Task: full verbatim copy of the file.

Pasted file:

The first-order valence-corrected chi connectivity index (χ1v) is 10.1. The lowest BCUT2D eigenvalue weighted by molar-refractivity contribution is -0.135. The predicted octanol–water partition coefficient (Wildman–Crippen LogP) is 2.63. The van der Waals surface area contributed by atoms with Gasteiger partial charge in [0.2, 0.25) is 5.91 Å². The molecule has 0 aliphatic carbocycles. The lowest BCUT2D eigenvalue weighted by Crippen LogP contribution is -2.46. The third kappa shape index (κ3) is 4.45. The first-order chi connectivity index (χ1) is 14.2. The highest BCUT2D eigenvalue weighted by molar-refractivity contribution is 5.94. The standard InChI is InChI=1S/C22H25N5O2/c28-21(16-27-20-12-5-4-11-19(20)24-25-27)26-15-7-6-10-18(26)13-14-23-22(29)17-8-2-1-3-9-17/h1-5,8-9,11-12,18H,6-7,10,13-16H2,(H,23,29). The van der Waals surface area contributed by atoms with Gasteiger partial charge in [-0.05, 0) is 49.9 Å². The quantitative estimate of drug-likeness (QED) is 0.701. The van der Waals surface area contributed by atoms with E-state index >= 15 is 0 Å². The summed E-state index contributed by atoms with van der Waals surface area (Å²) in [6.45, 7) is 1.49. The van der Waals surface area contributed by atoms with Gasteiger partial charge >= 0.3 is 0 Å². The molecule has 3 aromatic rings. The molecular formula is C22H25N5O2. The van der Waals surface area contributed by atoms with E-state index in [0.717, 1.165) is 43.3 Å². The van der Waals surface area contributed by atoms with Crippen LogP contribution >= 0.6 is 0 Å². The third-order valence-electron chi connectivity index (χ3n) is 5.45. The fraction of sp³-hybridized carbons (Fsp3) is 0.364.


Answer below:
The first-order valence-corrected chi connectivity index (χ1v) is 10.1. The lowest BCUT2D eigenvalue weighted by molar-refractivity contribution is -0.135. The predicted octanol–water partition coefficient (Wildman–Crippen LogP) is 2.63. The van der Waals surface area contributed by atoms with Gasteiger partial charge in [0.2, 0.25) is 5.91 Å². The molecule has 0 aliphatic carbocycles. The lowest BCUT2D eigenvalue weighted by Crippen LogP contribution is -2.46. The third kappa shape index (κ3) is 4.45. The first-order chi connectivity index (χ1) is 14.2. The highest BCUT2D eigenvalue weighted by molar-refractivity contribution is 5.94. The standard InChI is InChI=1S/C22H25N5O2/c28-21(16-27-20-12-5-4-11-19(20)24-25-27)26-15-7-6-10-18(26)13-14-23-22(29)17-8-2-1-3-9-17/h1-5,8-9,11-12,18H,6-7,10,13-16H2,(H,23,29). The van der Waals surface area contributed by atoms with Gasteiger partial charge in [-0.05, 0) is 49.9 Å². The quantitative estimate of drug-likeness (QED) is 0.701. The van der Waals surface area contributed by atoms with E-state index >= 15 is 0 Å². The summed E-state index contributed by atoms with van der Waals surface area (Å²) in [6.45, 7) is 1.49. The van der Waals surface area contributed by atoms with Gasteiger partial charge >= 0.3 is 0 Å². The molecule has 3 aromatic rings. The molecular formula is C22H25N5O2. The van der Waals surface area contributed by atoms with E-state index in [0.717, 1.165) is 43.3 Å². The van der Waals surface area contributed by atoms with Crippen LogP contribution >= 0.6 is 0 Å². The third-order valence-electron chi connectivity index (χ3n) is 5.45. The fraction of sp³-hybridized carbons (Fsp3) is 0.364.